Format: Trade Paperback
Religion - Christian Life
Author/blogger/speaker Rachel Held Evans wrote a post late last week admitting her skepticism towards all these “I died and went to heaven then came back to life” memoirs that seem to be popping up all over the place. Her basic premise was that, while not wanting to automatically discount the authors of said books, she was not willing to blindly believe all the accounts as true and accurate, either.
If you are a reader or a Christian or both, it is hard for these books to go unnoticed. Heaven is for Real, the “account” of young Colton Burpo’s experience in the presence of Jesus, has been on the New York Times Best Seller list for 83 weeks, as of this writing. Now Dr. Mary C. Neal’s book, To Heaven and Back, is attempting to make the same kind of push for popularity and influence.
All of that begs the question that Evans reasonably asks: are books about heaven being for real….well, for real? Did these people really die, experience a taste of heaven, and then come back to life in their earthly bodies? How much of their accounts can be believed? Our responses will lie across the entire spectrum: some steadfastly skeptical and unwilling to believe an ounce of it; others diving heart and soul into the stories, hopeful that in these tales they can find some piece of hope to cling to. Many of us will probably try to find a reasonable stance somewhere in between.
I absolutely believe in the “afterlife,” if that’s what you want to call it. But I also believe in the “life.” What I mean is, I totally believe in an earthly realm and a spiritual realm, and that our souls exist for eternity in the latter. But I also believe that the kingdom of God is here and now. Those who live with faith in Jesus experience a foretaste of heaven now, with the promise of experiencing its fulness later. The more we love Jesus and live for him in this life, the more we get to participate in ushering in this new kingdom that will come to restore all things at some point. It is life now and life later.
So all that said, where do I stand with these Heaven and Back type memoirs? To be honest, I don’t know. Like Evans, I approach them with a healthy sense of skepticism, but try not to write them off from the get go. I try to ask myself a few questions as I read and evaluate them, and ultimately let discernment guide my response as much as possible. Here are my questions:
--Does the account contradict the Bible? The Bible is the written Word of God, and I don’t believe any claimed experience of heaven will contradict the Bible. Period. As I read these accounts, I am constantly testing them against what I know to be true in Scripture. If I start to see discrepancies, the account loses credibility, and quickly, I might add.
--Does the account point to Jesus? Jesus Christ is Way, the Truth, and the Life. “No one comes to the Father except through [Him].” Obviously I can make no claim as to what it will be like to be ushered into the Kingdom of Heaven, but the Bible is pretty clear that heaven is full of the glory and the worship of the King of Kings. If an account of heaven does not point to the worship of Jesus, then my skepticism grows.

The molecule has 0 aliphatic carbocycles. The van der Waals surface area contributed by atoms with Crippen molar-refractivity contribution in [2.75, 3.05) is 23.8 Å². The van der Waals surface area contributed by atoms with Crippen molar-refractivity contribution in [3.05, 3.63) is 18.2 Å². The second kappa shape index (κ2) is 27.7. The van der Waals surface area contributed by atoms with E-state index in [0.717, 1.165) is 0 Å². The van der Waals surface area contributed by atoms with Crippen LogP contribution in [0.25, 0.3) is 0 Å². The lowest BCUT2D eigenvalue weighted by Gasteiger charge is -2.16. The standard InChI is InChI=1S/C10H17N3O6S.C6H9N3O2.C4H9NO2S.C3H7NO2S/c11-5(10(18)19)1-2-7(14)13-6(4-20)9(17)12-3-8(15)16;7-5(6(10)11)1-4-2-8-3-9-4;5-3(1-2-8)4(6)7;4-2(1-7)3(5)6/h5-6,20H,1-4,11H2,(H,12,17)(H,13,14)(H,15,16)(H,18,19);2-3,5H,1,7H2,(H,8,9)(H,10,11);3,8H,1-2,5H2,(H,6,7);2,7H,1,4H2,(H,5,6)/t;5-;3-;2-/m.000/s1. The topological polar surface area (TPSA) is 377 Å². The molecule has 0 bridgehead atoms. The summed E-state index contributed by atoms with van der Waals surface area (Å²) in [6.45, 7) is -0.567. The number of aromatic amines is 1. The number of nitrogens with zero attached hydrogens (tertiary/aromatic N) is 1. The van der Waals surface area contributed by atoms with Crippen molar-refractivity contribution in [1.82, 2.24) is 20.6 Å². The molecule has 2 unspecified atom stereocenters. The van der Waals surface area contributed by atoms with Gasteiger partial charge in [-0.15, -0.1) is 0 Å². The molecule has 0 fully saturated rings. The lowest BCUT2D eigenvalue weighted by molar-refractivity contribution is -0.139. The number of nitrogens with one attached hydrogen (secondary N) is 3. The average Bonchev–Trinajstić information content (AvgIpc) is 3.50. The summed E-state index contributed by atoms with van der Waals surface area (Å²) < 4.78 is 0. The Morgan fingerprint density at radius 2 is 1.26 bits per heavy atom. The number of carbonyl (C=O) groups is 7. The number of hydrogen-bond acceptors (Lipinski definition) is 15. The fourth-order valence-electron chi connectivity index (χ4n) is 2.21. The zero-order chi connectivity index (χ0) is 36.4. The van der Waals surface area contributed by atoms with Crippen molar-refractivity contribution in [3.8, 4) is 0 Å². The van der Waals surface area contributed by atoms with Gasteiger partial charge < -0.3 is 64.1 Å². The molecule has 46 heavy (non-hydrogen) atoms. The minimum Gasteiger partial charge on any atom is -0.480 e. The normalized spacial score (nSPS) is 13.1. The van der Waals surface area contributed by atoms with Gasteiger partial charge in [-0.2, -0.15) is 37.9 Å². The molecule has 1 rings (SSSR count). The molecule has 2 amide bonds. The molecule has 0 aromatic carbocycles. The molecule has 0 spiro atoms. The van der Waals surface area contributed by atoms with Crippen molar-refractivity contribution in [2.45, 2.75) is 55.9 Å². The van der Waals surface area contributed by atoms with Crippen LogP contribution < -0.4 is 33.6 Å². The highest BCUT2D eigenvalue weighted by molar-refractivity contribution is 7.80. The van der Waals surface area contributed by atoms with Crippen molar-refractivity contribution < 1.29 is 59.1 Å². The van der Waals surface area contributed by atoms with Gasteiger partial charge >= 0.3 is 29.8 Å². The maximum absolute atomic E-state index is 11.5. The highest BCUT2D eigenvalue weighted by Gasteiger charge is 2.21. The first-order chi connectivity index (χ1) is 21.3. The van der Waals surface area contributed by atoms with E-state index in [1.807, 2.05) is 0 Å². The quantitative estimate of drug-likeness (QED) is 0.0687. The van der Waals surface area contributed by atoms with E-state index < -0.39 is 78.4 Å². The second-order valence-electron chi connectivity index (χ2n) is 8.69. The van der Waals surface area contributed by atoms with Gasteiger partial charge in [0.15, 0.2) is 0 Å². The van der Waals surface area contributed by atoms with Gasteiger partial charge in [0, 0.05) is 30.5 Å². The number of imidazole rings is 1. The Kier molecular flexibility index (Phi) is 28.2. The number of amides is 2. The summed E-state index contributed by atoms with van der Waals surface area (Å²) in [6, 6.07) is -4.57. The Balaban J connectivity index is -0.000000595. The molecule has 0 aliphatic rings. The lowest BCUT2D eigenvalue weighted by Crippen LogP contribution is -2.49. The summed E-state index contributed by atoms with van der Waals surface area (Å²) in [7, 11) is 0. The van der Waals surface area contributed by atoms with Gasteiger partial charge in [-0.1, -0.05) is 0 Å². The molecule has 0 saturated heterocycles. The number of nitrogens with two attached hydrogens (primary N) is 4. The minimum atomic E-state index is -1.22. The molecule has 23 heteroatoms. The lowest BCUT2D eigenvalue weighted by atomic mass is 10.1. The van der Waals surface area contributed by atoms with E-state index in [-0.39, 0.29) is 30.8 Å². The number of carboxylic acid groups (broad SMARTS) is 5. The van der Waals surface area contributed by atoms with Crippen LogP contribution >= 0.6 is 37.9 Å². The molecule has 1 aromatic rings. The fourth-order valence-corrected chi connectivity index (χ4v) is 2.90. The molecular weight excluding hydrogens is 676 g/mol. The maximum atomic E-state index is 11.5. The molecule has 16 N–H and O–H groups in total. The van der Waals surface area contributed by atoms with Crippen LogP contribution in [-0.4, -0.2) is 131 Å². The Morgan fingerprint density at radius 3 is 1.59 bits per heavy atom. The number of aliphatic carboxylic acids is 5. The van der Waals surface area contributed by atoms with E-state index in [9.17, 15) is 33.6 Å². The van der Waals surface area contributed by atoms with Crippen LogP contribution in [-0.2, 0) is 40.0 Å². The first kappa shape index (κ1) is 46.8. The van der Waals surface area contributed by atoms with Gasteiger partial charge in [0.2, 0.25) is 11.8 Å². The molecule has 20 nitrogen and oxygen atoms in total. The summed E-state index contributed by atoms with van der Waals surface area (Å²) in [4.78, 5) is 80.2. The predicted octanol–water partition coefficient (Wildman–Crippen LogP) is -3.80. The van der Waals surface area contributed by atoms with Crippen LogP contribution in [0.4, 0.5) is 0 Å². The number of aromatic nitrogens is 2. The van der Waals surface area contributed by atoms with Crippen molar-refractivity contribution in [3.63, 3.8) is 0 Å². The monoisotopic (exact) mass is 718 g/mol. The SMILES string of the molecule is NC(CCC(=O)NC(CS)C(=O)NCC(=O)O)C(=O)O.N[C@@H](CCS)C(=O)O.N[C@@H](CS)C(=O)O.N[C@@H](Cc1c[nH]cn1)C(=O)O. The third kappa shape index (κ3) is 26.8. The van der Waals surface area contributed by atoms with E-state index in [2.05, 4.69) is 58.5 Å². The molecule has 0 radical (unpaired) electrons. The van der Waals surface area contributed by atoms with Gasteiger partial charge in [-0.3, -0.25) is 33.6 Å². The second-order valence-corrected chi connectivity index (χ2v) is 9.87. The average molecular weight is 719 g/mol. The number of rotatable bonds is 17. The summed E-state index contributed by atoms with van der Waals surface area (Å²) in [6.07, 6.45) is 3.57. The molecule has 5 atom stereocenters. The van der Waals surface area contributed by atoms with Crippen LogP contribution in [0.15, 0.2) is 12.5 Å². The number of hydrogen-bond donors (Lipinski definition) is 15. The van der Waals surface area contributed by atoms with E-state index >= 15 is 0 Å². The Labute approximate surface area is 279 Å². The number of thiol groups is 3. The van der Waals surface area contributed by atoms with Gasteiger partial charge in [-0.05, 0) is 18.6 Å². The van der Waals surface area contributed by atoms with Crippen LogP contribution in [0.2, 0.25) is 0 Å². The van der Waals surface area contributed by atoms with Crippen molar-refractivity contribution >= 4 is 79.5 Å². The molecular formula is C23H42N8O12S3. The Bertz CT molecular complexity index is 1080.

--Does reading the account build up the believer and edify the church? This may be a simplified and potentially inaccurate view, but stories of afterlife experiences can be considered prophetic in nature. If the experience aligns with biblical truth and encourages the Church, then it becomes more viable, in my opinion. But we are also warned to watch out for false prophets, and I believe “false memoirs” could fit in that category. If the account does nothing to point to Jesus or to edify and encourage the Church, then it may very well be false, regardless of how nice and cozy it sounds.
This year, for different reasons, I read both Heaven is for Real and To Heaven and Back. Based on my own approach, here is my assessment:
Colton Burpo’s tale of the afterlife was all about Jesus. As I read the book, I was constantly drawn to the character and person of Jesus. There were not any big red flags that jumped out at me suggesting a contradiction with the Bible, and Jesus was always present somewhere in the story. When I finished the book, I found myself full of joy, love, and excitement for the time I have left on this earth as a follower of Christ, as well as for the promise of entering His presence upon my death.
Dr. Neal’s account did none of that. Her story mentioned the name of Jesus fewer than half-a-dozen times, and there was certainly nothing that pointed to Him in her account. Additionally, Dr. Neal made some statements regarding the origins of humanity (namely that we are all heavenly beings who are sent to earth with a specific mission as we try to make our way back to the heavenly realm) that do not jive with Scripture at all. Her story highlights angels and miracles, and, rather than build up the Church for the purpose of living out the Gospel, seems solely bent on creating warm-fuzzies by looking for angels around every corner.
In short, I am much more inclined to put stock in the former as opposed to the latter. I certainly would not recommend Dr. Neal’s book as quality reading. In fact, I wouldn’t recommend reading her book at all. Regardless of our reading choices, we must always remember that there is only one book that can be considered the all-time best-selling and most life-changing book ever. There is only one book that we ever need to read if we want to know God and understand His will for our lives. As someone who likes to read a lot, I sometimes need to be reminded of this. Judging by the inventory of our Christian book stores, most of us need to be reminded of that.
Juvenile Fiction - Religious - Christian - Fantasy
Fiction - Christian - General